Guinness Nigeria, said a recent wave of deadly bomb attacks and kidnappings by Islamist militants may deter foreign investment in the continent’s biggest economy.
The fear is the impact on “potential foreign investors currently sitting on the fence and waiting for the right time to come to Nigeria,” Chief Executive Officer Seni Adetu said in an interview in Abuja, the capital, in advance of the World Economic Forum in Africa. “Its massively of concern to me, first as a Nigerian and secondly as a Nigerian businessman.”
Executives from around the world are arriving at the forum as Africa’s biggest oil producer faces one of the worst rounds of violence in the capital in recent history. More than 90 people have been killed in separate bomb attacks in the past month just miles from where the conference is taking place, while U.S. President Barack Obama has pledged help to find more than 200 students who were abducted following a raid on an all-girls secondary school by gunmen on April 14.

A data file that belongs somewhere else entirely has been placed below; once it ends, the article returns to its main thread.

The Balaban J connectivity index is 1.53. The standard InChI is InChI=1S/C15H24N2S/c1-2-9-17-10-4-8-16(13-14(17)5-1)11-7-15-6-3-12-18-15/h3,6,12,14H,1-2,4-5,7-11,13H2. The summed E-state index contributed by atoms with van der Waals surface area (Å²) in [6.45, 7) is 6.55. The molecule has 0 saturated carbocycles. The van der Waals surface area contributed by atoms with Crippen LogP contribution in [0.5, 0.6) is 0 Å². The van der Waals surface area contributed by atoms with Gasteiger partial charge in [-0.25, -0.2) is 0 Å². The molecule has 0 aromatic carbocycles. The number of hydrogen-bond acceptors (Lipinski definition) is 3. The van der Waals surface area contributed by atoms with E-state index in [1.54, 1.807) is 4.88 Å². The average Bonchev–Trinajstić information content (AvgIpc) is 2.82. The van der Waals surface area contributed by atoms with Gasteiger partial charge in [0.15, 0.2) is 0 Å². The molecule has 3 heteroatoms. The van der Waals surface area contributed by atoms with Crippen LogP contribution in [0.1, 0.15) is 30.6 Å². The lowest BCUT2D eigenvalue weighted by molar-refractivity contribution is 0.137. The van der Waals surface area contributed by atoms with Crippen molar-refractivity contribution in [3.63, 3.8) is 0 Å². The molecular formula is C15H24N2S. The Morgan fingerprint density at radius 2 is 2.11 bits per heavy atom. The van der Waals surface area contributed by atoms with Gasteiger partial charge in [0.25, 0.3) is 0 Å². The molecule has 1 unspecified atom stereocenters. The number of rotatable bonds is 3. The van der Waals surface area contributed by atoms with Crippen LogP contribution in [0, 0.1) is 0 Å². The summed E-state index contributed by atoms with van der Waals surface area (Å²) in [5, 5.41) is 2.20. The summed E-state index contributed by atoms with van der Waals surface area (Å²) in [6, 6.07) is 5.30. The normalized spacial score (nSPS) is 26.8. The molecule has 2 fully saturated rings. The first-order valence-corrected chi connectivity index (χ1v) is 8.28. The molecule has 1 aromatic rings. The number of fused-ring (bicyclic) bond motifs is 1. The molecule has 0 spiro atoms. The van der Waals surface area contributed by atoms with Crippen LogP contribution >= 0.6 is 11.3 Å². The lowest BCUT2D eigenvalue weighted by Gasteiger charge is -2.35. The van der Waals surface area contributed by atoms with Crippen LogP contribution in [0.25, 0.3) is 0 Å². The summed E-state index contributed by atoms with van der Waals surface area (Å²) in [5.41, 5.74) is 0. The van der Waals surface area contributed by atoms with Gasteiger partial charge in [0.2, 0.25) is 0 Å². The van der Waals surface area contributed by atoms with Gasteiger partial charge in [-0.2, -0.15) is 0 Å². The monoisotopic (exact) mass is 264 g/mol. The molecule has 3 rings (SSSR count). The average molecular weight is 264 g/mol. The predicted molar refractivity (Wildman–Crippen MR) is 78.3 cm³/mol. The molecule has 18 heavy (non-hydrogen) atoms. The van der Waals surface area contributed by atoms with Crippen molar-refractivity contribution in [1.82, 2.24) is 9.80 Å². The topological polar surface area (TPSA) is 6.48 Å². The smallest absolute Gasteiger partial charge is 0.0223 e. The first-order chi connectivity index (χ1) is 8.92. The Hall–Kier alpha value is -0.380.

The spread of violence carried out by the Islamist militant group Boko Haram from its base in the northeast of Nigeria has raised the level of concern for local companies as well as foreign investors, according to Adetu.
“Up until now you always thought that it was restricted to the northeastern part of the country,” he said. “From a business standpoint, you just thought you could deal with that, but I think coming closer to Abuja, as we have seen in the last two weeks, has sort of changed the perspective around the insurgency.”
Nigeria, Africa’s most populous country with about 170 million people, has enough economic potential to continue to attract some level of foreign investment, Adetu said. Lagos-based Guinness Nigeria, a unit of London-based Diageo Plc (DGE), remains committed to the market, he said.
“I still believe that in totality, on account of the economic opportunity in Nigeria, it’s still the right place to come and invest,” he said.